Drip. Drip. Drip.

    The leaky faucet in the airport’s break room kitchenette was driving him crazy. Agent Arthur Erickson rubbed his forehead and checked his watch. Dammit. Only two minutes since he last looked.

    He stopped mid-stride and sucked in a breath, regretting that third cup of coffee. He needed to relax. The mission depended on it.

    Two weeks ago, the department authorized the operation. Two weeks of long days and sleepless nights. Intelligence work only, they said.

    Seemed easy enough. At the time.

    Sweat beaded on his brow.

    That was the thing about undercover work. It required composure. Awareness. Credibility.

    He could do this. He was good at pretending. (or some better worded hint you come up with)

    Passing himself off as a charter pilot shouldn’t be difficult. Nothing beat six years in the cockpit of an F-16 to make a guy comfortable at the control wheel of a plane. “

    You’re an awesome writer and your start is truly interesting just as Alicia’s examples were, but maybe if you delay Arthur’s backstory, you’ll inspire readers to read on and turn pages to find it.

    I hate throwing out good words, and believe me your words are, but I want to improve, and I know you do too. Sometimes when I get some new craft ideas, I have my reading friends read the before version and the new craft version and ask them which they liked better. I guess that’s what I’d recommend you try.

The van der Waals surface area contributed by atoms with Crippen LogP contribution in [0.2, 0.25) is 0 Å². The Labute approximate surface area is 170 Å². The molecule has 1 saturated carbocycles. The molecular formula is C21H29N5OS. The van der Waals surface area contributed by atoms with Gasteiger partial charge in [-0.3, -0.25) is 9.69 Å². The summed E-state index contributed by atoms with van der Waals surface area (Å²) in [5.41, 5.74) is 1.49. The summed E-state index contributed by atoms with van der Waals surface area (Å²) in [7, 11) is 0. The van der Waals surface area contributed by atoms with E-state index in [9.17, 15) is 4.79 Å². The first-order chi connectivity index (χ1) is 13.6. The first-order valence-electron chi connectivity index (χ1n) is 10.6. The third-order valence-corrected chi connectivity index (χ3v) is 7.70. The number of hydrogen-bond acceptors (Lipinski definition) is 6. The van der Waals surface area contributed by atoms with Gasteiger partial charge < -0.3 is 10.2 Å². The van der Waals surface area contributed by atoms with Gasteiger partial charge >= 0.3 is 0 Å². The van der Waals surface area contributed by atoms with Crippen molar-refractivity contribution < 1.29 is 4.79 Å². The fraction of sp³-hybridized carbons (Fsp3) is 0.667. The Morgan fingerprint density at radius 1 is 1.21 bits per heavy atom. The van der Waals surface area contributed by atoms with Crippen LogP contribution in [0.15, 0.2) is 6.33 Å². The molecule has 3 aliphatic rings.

Brenda

    in reply to: Student: Brenda Davis Homework Thread #42770
    Brenda Nelson-Davis
    Participant

    Thanks HiDee,

    Once Linnea told me what she/ readers needed, I tried to put that in.

    Brenda

     

    in reply to: Student: Brenda Davis Homework Thread #42754
    Brenda Nelson-Davis
    Participant

    Never Would I Ever  Try 2 Rewrite

    Brenda Davis

    Contemporary Romance

     
    <p style=”text-align: center;”>Wednesday</p>
    If Charlene was superstitious, she’d blame the cashmere gloves with texting fingertips in the gift shop for landing her in HealthVantage’s Human Resource’s office. She hadn’t been in the office since Blissdale added the new wing and had gone from a needs-improvement nursing home to a state-of-the-art assisted living community.

    Truthfully, she’d hoped the merger with HealthVantage meant they’d skip performance reviews this spring.